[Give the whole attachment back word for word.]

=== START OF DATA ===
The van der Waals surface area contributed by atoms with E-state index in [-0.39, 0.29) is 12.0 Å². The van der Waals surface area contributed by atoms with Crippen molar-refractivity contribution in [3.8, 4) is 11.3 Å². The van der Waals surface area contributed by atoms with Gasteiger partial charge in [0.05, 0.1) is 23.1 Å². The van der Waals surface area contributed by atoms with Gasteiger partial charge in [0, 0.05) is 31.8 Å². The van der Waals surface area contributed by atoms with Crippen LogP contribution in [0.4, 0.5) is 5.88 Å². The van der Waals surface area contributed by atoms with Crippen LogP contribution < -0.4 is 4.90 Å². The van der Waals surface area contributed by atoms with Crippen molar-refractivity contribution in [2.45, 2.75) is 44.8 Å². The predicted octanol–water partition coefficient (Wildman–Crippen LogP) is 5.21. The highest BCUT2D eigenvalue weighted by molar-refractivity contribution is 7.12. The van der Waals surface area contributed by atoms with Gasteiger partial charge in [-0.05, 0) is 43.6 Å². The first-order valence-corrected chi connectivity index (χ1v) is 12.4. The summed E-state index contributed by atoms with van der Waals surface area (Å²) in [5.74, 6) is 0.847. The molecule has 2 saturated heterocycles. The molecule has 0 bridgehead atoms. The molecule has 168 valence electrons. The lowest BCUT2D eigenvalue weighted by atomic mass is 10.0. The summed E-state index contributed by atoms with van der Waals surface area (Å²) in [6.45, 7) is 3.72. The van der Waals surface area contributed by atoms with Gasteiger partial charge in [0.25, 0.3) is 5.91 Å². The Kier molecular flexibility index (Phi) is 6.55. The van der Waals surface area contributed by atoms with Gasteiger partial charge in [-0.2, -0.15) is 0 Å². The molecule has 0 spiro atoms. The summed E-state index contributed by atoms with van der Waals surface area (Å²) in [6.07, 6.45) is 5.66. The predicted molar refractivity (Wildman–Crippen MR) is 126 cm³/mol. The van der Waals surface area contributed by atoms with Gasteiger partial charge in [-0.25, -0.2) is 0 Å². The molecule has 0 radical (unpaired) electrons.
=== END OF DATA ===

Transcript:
The van der Waals surface area contributed by atoms with E-state index in [-0.39, 0.29) is 12.0 Å². The van der Waals surface area contributed by atoms with Crippen molar-refractivity contribution in [3.8, 4) is 11.3 Å². The van der Waals surface area contributed by atoms with Gasteiger partial charge in [0.05, 0.1) is 23.1 Å². The van der Waals surface area contributed by atoms with Gasteiger partial charge in [0, 0.05) is 31.8 Å². The van der Waals surface area contributed by atoms with Crippen LogP contribution in [0.4, 0.5) is 5.88 Å². The van der Waals surface area contributed by atoms with Crippen LogP contribution < -0.4 is 4.90 Å². The van der Waals surface area contributed by atoms with Crippen molar-refractivity contribution in [2.45, 2.75) is 44.8 Å². The predicted octanol–water partition coefficient (Wildman–Crippen LogP) is 5.21. The highest BCUT2D eigenvalue weighted by molar-refractivity contribution is 7.12. The van der Waals surface area contributed by atoms with Gasteiger partial charge in [-0.05, 0) is 43.6 Å². The first-order valence-corrected chi connectivity index (χ1v) is 12.4. The summed E-state index contributed by atoms with van der Waals surface area (Å²) in [5.74, 6) is 0.847. The molecule has 2 saturated heterocycles. The molecule has 0 bridgehead atoms. The molecule has 168 valence electrons. The lowest BCUT2D eigenvalue weighted by atomic mass is 10.0. The summed E-state index contributed by atoms with van der Waals surface area (Å²) in [6.45, 7) is 3.72. The van der Waals surface area contributed by atoms with Gasteiger partial charge in [0.25, 0.3) is 5.91 Å². The Kier molecular flexibility index (Phi) is 6.55. The van der Waals surface area contributed by atoms with Gasteiger partial charge in [-0.2, -0.15) is 0 Å². The molecule has 0 spiro atoms. The summed E-state index contributed by atoms with van der Waals surface area (Å²) in [6.07, 6.45) is 5.66. The predicted molar refractivity (Wildman–Crippen MR) is 126 cm³/mol. The van der Waals surface area contributed by atoms with Gasteiger partial charge in [-0.25, -0.2) is 0 Å². The molecule has 0 radical (unpaired) electrons.